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30 March 2020
The fourth amendment of the Trademark Law came into force on 1 November 2019. The revised Article 4 of the law now states that a "trademark filed in bad faith without intention to use shall be rejected". This modified version is also mentioned in Article 44.1 of the law, which provides that any trademark registered in violation of Article 4 and any trademark registered by fraudulent or unfair means will be declared invalid.
On 26 April 2019 the China National Intellectual Property Administration (CNIPA) issued a decision, albeit under the previous version of the law, that analysed the difference between "application in bad faith without intention to use" and "obtaining registration by fraudulent or unfair means".
Shanghai KANG HANG Biotechnology Co Ltd applied to register the trademark NEOCATE in respect of goods in Class 3, including "soap; laundry preparations; cosmetics; talcum powder; cotton swabs for cosmetic purposes; bath powder; toilet water; tissues impregnated with cosmetic lotions; [and] dentifrices".
On 28 April 2018 SHS INTERNATIONAL LTD filed an application to declare the aforesaid trademark invalid, alleging that the registration violated Articles 30 and 44.1 of the Trademark Law.
The CNIPA found that the registration of the disputed trademark had been "acquired by unfair means" – an absolute ground for invalidation according to Article 44.1 of the Trademark Law – and thus declared the trademark invalid.
The CNIPA's reasoning combined Articles 4 and 44.1:
The CNIPA cited Article 44.1 of the Trademark Law to invalidate the disputed trademark.
In its reasoning, the CNIPA combined Articles 4 and 44.1 of the Trademark Law. The CNIPA held that, even before its revision, Article 4 had established a link between the act of filing a trademark application and the business requirement underlying such act. Without such business, the concept of "disruption of the trademark public order" provided by Article 44.1 could be used as grounds for invalidating an application.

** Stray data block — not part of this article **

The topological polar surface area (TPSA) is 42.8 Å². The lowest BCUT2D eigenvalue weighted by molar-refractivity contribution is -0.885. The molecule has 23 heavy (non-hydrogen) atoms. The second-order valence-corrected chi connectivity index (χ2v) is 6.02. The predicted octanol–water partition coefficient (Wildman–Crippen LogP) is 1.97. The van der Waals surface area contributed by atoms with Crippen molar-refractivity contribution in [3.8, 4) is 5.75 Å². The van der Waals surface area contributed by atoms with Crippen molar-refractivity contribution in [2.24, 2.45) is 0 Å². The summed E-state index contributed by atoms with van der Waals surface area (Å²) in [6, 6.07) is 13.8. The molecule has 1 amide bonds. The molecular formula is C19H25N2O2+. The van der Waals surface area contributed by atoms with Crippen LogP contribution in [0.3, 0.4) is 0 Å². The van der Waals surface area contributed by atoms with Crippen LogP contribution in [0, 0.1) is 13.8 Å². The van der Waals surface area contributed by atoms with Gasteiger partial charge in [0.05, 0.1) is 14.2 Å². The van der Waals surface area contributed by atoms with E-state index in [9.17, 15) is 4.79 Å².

The new Article 4 makes this even clearer, but will apply only to trademarks filed after the entry into force of the revised law. The Supreme People's Court has yet to promulgate any judicial interpretation on how to apply the new law. However, Article 4 will likely have no retroactive effect on trademarks that were registered before 1 November 2019.
Nevertheless, the Guidelines of the Beijing High Court for the Adjudication of Administrative Cases Concerning Granting and Affirmation of Trademark Rights, which came into force on 24 April 2019, set out a useful explanation.
For example, the guidelines clarify that bad faith and lack of intention to use are cumulative conditions. In other words, filing a trademark without intention to use it is not per se an act of bad faith. The guidelines provide examples indicating the presence of bad faith, such as the fact of being aware of the existence of other trademarks prior to filing an identical or similar trademark. However, the background mainly concerns compliance with the public order, as permitted by Article 44.1. Thus, it is necessary to prove that an applicant's bad faith "disturbs the trademark registration order, impedes public interest, or encroaches public resources".
Regarding the lack of real intention to use, which is not mentioned in Article 44.1, the Several Provisions on Regulating Trademark Application issued by the State Administration for Market Regulation, which came into force on 1 December 2019, set out parameters that may help to determine real intention to use, including:
In practice, the CNIPA applies Article 44.1 of the Trademark Law only in trademark invalidation proceedings. On the other hand, Article 4 has a much broader scope, as it can be applied from the trademark application examination stage to reviews of refusal and opposition and invalidation proceedings.
For further information on this topic please contact Yang Mingming or Li Chen at Wanhuida Intellectual Property by telephone (+86 10 6892 1000) or email (email@example.com or firstname.lastname@example.org). The Wanhuida Intellectual Property website can be accessed at www.wanhuida.com.
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